Humans use concrete experiences to understand their world (Bandura, 1997). The cafeteria provides an environment in which children can draw immediate conclusions about what items are appropriate to consume during lunch. Social cognitive theory examines the development of cognition through competencies and the symbolizing capability of humans (Bandura, 1989). For example, humans construct realities about food through rules (Counihan, 1992). Nutrition and health education programs are most successful when they fit into the cultural and peer rules that ultimately dictate behavioral patterns in school children. In social cognitive theory, behavior, cognition, and environment interact to cause, “major sociocultural changes that make life markedly different [and] … modify the character of the society” (Bandura, 1989). School-based social marketing campaigns reinforce healthy eating patterns through presentation and repetition of highlighted themes (Connors et al., 2001; Wechsler et al., 1998). Repeated exposure to food over time results in the development of food preferences (Fischer & Birch, 1995). An important focus of school-based interventions is to create specific eating behaviors in students. The intervention programs also should provide multiple opportunities for children to choose those healthy foods that are highlighted. In fact, significant, sustained, positive changes have resulted from school-based nutrition interventions and social marketing campaigns (James et al., 2004; Wechsler et al., 1998).
The Kids’ Calcium Project was a one-month intervention program involving middle school children. The purpose of the Project was to develop and implement an intervention program that would contribute to an increase in students’ milk consumption. The program’s strategy involved providing information, support, and modeling to students, followed by a study on the effects the intervention had on students’ knowledge and consumer behavior.
Participants and the Intervention
Intervention participants were Eighth and Ninth Grade children from one school in a medium- sized upper Midwestern city with an enrollment of 1,200 students. Participation was optional and open to all the students. The one-month milk-consumption goal, 27,600 cartons of milk, was set by students and was 150% of their usual intake. The school’s student council promoted the intervention’s activities and encouraged peers to participate. An incentive for meeting the goals of the intervention was a free dance for the student body. Progress was charted on a poster of a milk carton, with a straw showing increments of 2,000 milk cartons (Figure 1). The milk carton poster and a similar dancing cow poster were placed at the cashier section of the school cafeteria.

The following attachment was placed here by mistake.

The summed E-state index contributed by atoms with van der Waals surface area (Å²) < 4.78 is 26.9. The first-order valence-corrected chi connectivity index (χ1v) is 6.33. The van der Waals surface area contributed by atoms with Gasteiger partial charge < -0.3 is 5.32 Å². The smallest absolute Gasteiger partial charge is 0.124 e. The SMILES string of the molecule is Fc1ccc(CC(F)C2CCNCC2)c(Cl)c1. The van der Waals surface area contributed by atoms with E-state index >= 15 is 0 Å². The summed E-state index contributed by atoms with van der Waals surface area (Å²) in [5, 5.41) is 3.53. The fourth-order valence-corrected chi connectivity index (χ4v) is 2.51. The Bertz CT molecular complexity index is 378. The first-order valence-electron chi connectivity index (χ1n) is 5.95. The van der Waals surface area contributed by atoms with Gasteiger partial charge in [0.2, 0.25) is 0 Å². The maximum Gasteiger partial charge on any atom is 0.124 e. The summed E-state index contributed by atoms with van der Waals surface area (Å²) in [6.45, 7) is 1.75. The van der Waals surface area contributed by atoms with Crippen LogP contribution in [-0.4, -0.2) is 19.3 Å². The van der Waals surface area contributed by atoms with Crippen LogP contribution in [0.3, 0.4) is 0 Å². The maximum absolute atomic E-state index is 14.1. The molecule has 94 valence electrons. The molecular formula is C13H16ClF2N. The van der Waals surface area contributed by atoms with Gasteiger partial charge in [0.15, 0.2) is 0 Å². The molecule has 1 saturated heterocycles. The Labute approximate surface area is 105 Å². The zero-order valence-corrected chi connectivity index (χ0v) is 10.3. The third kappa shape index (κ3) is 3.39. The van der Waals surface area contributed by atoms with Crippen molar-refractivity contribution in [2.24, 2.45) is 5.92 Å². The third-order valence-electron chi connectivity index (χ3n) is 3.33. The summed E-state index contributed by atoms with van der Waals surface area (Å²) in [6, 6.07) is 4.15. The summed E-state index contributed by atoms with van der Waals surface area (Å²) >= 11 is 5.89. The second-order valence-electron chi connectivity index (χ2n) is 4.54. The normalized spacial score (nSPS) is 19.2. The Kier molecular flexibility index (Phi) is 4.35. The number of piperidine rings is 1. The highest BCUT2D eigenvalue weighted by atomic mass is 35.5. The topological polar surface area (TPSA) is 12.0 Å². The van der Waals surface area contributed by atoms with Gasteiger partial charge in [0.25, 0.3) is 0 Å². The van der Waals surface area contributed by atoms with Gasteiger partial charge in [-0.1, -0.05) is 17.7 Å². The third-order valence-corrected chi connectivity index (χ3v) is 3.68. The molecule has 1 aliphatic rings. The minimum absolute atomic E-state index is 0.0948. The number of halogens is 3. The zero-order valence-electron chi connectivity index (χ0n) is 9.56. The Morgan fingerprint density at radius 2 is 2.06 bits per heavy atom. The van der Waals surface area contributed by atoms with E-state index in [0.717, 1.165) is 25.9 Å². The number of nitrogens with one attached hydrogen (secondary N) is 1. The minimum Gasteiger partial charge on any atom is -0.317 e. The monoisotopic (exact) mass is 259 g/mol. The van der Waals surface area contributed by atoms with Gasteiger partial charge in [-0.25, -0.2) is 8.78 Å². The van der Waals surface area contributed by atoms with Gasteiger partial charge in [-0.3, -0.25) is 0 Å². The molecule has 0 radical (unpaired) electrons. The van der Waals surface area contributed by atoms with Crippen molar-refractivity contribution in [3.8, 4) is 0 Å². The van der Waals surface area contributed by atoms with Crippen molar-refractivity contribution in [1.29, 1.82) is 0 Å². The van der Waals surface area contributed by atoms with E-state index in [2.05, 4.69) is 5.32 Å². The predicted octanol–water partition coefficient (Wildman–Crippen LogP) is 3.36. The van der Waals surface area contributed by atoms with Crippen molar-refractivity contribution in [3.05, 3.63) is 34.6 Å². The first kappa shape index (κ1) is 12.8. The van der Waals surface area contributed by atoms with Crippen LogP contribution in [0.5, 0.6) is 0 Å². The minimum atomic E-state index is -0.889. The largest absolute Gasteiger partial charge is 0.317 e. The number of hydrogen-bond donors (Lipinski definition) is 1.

Educational and Environmental Intervention Features
The Kids’ Calcium Project uses promotion, education, and environmental changes to increase calcium intake among middle school students. Promotion materials included posters of cow faces featuring fun facts in speech bubbles, student-designed posters that were displayed in the school, and a weekly calcium trivia contest with prizes. Additionally, a cow mascot was in the lunch room at least two times a week to encourage milk consumption. The mascot distributed free items, including cow print pencils and stickers. Students developed a promotional video (which was shown on the school morning news), decorated homeroom areas with posters to promote activities, and helped coordinate “milk and snack breaks” between classes. A “Cow-mooflage Day” promotion featured school administrators wearing cow print aprons serving lunch, a milk mustache photo opportunity, educational materials, and prizes. Reporters from two local television stations interviewed project coordinators.
To provide a nutrition education component, the “Crash Course on Calcium” video (National Fluid Milk Processor Promotion Board, 1997) was divided into five 5-minute segments and shown each week after the morning news program to all students. Each week, five different fun and educational calcium facts were posted throughout the school, and a new display was placed in the school library. Project coordinators developed calcium trivia questions. The library display, and the five-minute video segments contained the answers to the weekly trivia questions. A weekly prize drawing was held for students who provided correct answers to the trivia questions.
Environmental changes included the additional offerings of fat-free yogurt shakes and pint-size milk servings in attractive containers, known as “slammers,” on the a la carte line. “Slammers” and yogurt shakes were discontinued after the intervention. Grant money was provided to the student council to offer morning “milk breaks,” in which milk and snacks were sold on certain days of the week. Although these environmental changes were discontinued after the intervention, the coordinators developed a manual for other schools in the district that were interested in launching a similar program. The manual describes the procedures and the promotional materials available for replication in other middle schools.